Community health workers (CHWs), frontline health personnel, are at high risk for burnout, compassion fatigue, and emotional and psychological distress due to demanding workloads, low recognition of their efforts, and direct work with individuals who have experienced trauma. During the COVID-19 pandemic, CHWs with refugee and immigrant backgrounds have had to address significant physical and mental health needs in their communities with few resources. Supporting Nebraska’s frontline health workforce is critical to enhancing the health and wellbeing of diverse communities in the state. Strengthening the emotional health of CHWs may buffer against the negative effects of stress. We proposed to co-develop and pilot a culturally-responsive mindfulness-based compassion program (MBCP-CHWs) with 10 – 15 refugee and immigrant CHWs in Lincoln, NE. During this feasibility and acceptability study, we will assess CHWs’ stressors, cultural strengths, and meaningful coping strategies. The 8-week intervention will be delivered fully online in group settings and will focus on developing skills that increase awareness and compassion, enhancing culturally-salient coping strategies, and fostering cross-cultural peer support.



Cycle effects on mood, behaviors, and inflammation in trauma survivors (CyMBIoTS)

Led by Dr. Tierney Lorenz

Project Overview:

This is an study of changes in endocrine and immune response over the menstrual cycle in women with and without history of sexual trauma. RA dutiesTO include: managing recruitment and scheduling, running orientation sessions for participants, picking up saliva samples from participants’ homes, and data entry. You will also have the opportunity to observe and assist with assay of hormones and immune markers in the Salivary Bioscience Core.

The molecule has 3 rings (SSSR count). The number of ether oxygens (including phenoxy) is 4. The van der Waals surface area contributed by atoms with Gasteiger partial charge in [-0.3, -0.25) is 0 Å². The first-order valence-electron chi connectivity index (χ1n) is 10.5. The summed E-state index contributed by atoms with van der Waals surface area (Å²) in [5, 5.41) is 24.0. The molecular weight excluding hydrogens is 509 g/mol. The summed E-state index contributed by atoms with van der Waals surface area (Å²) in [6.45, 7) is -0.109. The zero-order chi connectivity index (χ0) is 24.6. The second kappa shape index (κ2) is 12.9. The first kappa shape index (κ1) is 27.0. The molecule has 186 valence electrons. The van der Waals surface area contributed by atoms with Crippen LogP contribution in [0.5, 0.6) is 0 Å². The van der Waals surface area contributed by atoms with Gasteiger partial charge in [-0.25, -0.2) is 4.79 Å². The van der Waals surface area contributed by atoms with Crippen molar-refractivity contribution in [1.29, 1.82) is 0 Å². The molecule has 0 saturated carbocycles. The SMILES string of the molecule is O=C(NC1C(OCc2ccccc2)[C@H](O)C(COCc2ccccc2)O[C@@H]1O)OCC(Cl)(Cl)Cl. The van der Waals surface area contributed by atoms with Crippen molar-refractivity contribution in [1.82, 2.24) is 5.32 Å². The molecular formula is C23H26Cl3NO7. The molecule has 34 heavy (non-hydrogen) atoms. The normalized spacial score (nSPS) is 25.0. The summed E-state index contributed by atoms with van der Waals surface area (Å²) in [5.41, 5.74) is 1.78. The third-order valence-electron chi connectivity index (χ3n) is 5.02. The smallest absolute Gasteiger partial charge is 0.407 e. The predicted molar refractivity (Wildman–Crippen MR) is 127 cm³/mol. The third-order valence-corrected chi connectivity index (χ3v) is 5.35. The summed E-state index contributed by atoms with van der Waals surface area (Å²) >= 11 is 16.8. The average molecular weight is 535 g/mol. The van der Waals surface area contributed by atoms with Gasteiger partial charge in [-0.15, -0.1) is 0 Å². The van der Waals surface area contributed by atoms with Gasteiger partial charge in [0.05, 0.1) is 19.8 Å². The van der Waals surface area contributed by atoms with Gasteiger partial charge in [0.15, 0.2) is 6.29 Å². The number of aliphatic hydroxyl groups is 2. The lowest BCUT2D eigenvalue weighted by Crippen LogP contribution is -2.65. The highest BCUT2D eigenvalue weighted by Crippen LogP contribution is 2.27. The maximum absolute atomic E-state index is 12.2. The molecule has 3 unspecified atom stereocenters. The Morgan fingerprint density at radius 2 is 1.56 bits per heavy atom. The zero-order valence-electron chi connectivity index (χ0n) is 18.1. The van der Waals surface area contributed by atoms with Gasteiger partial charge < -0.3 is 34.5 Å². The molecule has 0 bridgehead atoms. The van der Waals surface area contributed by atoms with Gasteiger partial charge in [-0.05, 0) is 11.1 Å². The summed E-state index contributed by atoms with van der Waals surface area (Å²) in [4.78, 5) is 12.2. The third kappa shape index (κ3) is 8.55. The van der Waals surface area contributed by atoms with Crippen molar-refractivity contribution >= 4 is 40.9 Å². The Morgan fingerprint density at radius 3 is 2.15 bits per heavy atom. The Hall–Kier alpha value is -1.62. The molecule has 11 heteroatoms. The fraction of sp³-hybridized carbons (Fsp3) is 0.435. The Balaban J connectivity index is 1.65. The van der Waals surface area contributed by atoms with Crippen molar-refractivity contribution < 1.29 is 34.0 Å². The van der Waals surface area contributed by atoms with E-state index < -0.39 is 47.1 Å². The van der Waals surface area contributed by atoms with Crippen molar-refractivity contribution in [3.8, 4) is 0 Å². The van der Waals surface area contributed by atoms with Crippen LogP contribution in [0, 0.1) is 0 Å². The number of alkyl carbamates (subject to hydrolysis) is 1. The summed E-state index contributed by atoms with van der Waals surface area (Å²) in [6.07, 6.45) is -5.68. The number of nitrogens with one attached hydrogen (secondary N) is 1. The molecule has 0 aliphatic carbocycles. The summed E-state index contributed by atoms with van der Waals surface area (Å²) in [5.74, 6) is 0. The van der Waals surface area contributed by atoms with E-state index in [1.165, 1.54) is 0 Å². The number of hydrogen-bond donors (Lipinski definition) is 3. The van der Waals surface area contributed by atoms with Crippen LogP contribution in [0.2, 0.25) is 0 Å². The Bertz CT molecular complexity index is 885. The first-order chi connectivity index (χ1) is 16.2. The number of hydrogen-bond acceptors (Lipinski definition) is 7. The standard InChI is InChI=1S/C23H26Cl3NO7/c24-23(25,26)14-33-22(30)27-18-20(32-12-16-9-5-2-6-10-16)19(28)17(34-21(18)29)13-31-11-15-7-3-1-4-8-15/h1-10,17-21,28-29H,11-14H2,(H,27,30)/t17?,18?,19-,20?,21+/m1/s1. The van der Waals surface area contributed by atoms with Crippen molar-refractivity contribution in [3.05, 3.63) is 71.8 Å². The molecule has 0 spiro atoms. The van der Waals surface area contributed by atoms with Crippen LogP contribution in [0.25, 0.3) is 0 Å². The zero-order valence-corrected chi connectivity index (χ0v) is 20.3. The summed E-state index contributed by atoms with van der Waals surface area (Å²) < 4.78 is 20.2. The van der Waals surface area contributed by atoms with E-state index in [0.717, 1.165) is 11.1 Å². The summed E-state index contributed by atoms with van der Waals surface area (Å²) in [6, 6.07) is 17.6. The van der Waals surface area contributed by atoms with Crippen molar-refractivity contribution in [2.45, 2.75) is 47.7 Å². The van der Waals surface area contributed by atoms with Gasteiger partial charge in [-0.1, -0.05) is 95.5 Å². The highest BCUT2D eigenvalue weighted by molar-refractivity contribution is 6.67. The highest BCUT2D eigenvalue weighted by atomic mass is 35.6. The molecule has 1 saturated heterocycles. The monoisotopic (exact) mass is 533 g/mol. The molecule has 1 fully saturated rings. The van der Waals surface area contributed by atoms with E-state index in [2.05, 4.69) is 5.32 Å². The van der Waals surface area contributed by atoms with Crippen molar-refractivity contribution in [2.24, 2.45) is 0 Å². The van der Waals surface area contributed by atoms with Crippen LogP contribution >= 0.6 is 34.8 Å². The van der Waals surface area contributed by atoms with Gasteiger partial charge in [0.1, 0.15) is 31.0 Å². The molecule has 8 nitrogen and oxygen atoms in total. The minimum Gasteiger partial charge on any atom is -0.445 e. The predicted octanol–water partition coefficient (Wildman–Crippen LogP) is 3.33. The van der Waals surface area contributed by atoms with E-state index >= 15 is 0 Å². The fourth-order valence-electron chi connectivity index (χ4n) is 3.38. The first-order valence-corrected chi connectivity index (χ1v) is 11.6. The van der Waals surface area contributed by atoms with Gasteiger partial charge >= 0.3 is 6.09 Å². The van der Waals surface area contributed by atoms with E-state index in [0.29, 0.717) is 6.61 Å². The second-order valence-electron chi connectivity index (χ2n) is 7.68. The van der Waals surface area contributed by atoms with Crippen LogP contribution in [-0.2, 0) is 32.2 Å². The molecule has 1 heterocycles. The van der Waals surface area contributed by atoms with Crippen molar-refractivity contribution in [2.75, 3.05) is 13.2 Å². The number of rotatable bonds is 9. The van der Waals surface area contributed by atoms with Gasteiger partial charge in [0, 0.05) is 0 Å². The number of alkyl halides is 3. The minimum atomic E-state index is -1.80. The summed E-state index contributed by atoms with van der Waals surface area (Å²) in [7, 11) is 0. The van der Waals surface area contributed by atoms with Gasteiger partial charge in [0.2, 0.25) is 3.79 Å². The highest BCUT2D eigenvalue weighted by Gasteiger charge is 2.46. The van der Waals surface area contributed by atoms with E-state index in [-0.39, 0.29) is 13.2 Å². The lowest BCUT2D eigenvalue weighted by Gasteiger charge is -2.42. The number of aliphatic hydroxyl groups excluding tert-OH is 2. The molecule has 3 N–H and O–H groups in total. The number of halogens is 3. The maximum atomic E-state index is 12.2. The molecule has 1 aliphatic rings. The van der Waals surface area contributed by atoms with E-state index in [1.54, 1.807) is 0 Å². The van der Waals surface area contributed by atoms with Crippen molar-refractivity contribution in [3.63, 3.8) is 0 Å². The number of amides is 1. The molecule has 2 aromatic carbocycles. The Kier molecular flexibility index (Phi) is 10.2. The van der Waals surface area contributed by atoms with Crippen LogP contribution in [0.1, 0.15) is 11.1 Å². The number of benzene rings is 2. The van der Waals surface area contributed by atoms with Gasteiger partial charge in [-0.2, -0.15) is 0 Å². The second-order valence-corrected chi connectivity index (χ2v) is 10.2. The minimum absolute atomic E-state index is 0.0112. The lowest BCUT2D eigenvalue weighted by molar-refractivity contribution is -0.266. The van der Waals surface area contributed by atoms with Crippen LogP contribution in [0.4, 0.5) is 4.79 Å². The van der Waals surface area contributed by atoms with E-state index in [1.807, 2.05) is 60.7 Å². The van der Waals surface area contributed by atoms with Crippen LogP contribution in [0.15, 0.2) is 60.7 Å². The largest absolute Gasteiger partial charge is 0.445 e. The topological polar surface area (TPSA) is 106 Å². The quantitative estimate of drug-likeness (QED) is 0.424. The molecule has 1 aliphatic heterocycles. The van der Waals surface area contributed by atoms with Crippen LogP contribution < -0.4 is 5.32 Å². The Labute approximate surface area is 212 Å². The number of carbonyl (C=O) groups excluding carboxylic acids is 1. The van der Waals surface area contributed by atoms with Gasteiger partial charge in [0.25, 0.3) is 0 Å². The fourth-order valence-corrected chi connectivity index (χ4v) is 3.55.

COVID-19 in Meatpacking Areas

Led by Dr. Trey Andrews

Project Overview:

This study centers on interviews with Latinx populations in meatpacking areas in Nebraska. We ask them about exposure to COVID, loss of loved ones or fear of losing loved ones due to COVID, mental health, vaccine acceptance, and service access. Students will help assist with interviews and data organization.



Stress and substance use

Led by Dr. Trey Andrews

Project Overview:

This is an NIH-funded study that rigorously examines the role of stress and trauma exposure in substance use. It uses lab-based portions and mobile surveys to understand how physiological stress regulation impacts moment-to-moment experiences of stress. Students will assist with setting up the mobile surveys and responding to participant challenges with surveys.



Set Me Free

Led by Dr. Rochelle Dalla

Project Overview:

The mission of the Set Me Free Project is “To bring prevention education to youth and families to stop trafficking before it starts.” And they do this youth, parent, and community prevention education and training. For this project, the undergraduate assistant will work with Director of Set Me Free and Dr. Rochelle Dalla to develop a state-wide anti-trafficking coalition. This will involve outreach, program and curriculum evaluation development, & data analysis.



Immigration trauma

Led by Dr. Trey Andrews

Project Overview:

This study focuses on evaluating immigration itself as a traumatic event. Participants recount their immigration experience while wearing devices that assess heart rate and skin conductance (how sweaty they are). It will link these responses to mental health outcomes. Students will conduct these interviews and assist with data recording. This study will resume in summer 2021 (currently paused due to COVID).